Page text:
Within canopy growth strategies of the two seagrass species Amphibolis griffithii (J. Black) den Hartog and Amphibolis antarctica (Labillardiere) Sonder & Ascherson ex Ascherson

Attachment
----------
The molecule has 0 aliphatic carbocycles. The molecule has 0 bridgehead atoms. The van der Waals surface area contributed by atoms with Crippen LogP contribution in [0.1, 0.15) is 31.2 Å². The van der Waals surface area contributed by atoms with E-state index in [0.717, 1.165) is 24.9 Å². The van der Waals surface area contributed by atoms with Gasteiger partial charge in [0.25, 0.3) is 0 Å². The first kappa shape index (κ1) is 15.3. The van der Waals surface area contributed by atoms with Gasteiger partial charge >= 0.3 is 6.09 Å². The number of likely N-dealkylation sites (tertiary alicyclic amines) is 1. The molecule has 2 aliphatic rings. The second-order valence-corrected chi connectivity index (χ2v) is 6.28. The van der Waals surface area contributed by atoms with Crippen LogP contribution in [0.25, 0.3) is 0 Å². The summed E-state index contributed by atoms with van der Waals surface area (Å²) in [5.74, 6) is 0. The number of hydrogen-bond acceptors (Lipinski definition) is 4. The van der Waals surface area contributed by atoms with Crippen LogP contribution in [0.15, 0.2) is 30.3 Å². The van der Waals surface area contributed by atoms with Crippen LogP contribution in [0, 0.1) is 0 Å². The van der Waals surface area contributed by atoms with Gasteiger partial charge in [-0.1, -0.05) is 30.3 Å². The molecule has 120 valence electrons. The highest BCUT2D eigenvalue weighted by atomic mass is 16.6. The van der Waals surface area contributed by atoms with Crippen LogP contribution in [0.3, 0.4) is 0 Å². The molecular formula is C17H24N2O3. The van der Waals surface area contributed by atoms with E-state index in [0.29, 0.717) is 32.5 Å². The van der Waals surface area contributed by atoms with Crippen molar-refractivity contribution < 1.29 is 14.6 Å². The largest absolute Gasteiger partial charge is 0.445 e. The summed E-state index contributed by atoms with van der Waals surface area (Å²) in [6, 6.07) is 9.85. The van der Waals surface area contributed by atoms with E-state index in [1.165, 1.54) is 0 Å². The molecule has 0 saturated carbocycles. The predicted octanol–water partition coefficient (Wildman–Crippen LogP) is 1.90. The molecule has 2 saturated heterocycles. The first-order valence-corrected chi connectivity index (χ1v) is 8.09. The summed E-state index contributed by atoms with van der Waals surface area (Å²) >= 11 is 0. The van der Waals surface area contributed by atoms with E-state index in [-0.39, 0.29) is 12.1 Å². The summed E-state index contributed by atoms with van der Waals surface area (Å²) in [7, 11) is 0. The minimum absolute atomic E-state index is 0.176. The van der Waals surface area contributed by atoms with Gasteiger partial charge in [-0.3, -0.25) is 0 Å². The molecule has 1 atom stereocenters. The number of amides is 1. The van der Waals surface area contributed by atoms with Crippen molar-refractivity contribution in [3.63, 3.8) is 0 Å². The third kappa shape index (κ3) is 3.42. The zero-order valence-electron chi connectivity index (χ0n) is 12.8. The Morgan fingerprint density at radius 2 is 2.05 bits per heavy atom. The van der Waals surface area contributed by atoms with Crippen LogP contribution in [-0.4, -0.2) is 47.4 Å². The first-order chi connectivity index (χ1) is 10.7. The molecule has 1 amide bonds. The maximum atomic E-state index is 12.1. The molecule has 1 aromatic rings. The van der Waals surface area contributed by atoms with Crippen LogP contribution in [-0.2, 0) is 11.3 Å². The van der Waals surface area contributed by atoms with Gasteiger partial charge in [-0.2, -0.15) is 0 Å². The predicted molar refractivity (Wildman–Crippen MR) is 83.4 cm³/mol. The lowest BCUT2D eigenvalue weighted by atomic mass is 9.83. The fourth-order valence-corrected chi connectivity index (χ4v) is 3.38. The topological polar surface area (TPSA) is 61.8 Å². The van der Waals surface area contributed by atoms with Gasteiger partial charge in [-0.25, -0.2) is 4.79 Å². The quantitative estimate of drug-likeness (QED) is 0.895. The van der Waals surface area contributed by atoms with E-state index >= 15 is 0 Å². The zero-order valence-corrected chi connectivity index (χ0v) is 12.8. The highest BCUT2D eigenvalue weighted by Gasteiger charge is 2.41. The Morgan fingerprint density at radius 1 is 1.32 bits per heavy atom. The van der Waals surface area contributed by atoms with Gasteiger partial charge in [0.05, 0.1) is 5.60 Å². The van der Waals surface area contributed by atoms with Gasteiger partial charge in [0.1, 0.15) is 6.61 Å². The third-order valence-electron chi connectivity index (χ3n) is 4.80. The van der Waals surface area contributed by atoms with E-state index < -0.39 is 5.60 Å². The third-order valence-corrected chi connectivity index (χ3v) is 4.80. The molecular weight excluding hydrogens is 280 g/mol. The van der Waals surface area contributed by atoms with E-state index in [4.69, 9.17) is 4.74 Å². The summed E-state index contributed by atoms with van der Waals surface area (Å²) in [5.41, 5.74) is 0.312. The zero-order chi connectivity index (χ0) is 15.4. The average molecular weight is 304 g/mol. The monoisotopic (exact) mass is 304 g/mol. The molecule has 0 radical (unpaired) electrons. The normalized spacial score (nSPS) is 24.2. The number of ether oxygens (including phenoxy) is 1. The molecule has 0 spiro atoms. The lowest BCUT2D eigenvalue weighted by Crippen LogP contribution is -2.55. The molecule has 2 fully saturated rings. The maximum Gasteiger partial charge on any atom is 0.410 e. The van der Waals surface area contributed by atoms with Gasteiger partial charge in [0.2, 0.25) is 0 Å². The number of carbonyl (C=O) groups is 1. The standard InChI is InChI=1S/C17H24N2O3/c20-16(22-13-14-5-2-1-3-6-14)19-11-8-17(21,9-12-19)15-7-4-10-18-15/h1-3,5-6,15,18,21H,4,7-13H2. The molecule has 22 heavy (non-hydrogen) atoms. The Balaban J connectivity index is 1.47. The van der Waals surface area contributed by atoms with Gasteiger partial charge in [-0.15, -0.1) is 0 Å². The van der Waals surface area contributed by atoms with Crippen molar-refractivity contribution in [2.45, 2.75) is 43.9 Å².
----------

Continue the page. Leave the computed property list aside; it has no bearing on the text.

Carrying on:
Responses in leaf production to variation in light climate throughout Amphibolis griffithii and A.antarctica canopies were studied at Rottnest Island, Western Australia. To test the importance of small scale changes in the physical environment (e.g. light, temperature and water movement) within the canopy, leaf production rates at different heights within the canopies and Radiation Use Efficiency (RUE), for the entire canopy of each species, were calculated and compared. Comparative (radiation) Use Efficiency (CUE) was also measured from the top to the base of the canopies of both species. Mean leaf production rate was 0.038±0.004 leaves cluster-1 day-1, for A. griffithii, and 0.086±0.007, for A. antarctica. Neither species showed differences in leaf production rates at different heights within the canopy. There was a positive correlation between leaf size and height above the sediment in both species. CUE was higher closer to the sediment and RuE of the entire canopy was similar for both species (0.30±0.04 g mol quanta-1 , for A. griffithii and 0.26±0.02 for A. antarctica). Although there were differences in canopy structure between the species, there was no difference in total canopy RUE. This was probably due in part to the location of the study site in a high water movement environment in the middle of the distributions of the two species. Smaller leaf size at the base of the canopy, constant leaf production rates through the canopy and variation in CUE suggest physiological integration of leaf clusters rather than control of leaf turnover by changes in the physical environment through the canopy. Physiological support of small leaf clusters close to the sediment may be a mechanism to promote rapid stem growth, and hence maximise leaf area in the high light region at the top of the canopy.